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The Mean Height of the Antarctic Continent

    Naturevolume 82page343 (1910) | Download Citation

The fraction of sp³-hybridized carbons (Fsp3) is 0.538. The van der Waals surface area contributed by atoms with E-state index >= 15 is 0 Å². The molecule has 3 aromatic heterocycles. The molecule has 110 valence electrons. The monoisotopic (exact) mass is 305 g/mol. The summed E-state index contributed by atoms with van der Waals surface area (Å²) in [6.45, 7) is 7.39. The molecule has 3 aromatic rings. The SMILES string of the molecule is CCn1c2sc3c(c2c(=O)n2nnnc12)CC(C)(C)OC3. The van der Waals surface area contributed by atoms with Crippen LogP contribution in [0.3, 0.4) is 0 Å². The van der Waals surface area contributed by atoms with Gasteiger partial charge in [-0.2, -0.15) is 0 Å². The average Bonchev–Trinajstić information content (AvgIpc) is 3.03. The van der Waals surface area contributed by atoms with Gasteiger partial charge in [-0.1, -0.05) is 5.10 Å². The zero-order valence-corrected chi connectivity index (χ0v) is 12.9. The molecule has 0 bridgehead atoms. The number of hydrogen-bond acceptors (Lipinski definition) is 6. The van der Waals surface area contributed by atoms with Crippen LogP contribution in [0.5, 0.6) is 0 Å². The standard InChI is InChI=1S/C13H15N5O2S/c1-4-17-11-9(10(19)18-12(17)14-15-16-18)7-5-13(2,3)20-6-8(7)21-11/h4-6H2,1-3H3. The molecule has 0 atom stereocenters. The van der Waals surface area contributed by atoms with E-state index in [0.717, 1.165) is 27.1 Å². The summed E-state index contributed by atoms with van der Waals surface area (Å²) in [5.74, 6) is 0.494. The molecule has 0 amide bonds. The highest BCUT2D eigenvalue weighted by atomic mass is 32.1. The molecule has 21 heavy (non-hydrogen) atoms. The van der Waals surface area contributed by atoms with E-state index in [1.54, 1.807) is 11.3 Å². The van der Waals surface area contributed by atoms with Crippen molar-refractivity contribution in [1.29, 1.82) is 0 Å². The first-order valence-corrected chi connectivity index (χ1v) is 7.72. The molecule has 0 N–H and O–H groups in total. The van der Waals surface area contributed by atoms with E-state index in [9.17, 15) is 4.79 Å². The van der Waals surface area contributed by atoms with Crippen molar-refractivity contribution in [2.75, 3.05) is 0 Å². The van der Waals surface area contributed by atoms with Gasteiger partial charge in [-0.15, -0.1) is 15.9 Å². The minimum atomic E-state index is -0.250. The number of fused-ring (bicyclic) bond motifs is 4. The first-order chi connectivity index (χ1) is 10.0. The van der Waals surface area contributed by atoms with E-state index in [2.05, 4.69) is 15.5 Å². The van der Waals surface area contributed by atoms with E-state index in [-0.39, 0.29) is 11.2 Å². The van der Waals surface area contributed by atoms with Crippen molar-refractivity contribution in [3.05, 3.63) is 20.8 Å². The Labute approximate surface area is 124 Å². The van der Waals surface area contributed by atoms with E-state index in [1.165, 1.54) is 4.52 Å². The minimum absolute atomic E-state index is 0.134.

PROF. W. MEINARDUS gives the results of an estimate of the mean elevation of the central core of the Antarctic land mass, based on the distribution of atmospheric pressure and consequent exchange of air between the two hemispheres, in the November and December numbers of Petermann's Mitteilungen. Extending Spitaler's results with the help of Mohn's discussion of the Fram observations, and Baschin's maps of the southern oceans, Prof. Meinardus finds that, while the mean pressure (not reduced to sea-level) is 0.85 mm. higher in January than in July between latitudes 0° to 80° N., in the zone 0° to 50° S. it is 2.14 mm. lower. In higher southern latitudes, as far as 60° S. lat., the January pressure is 0.73 mm. less than the July, and from 60° S. to the Antarctic circle the relation is almost one of equality. Hence, allowing for proportional areas, it follows that within the Antarctic circle the true atmospheric pressure must be 11 mm. higher in January than in July.

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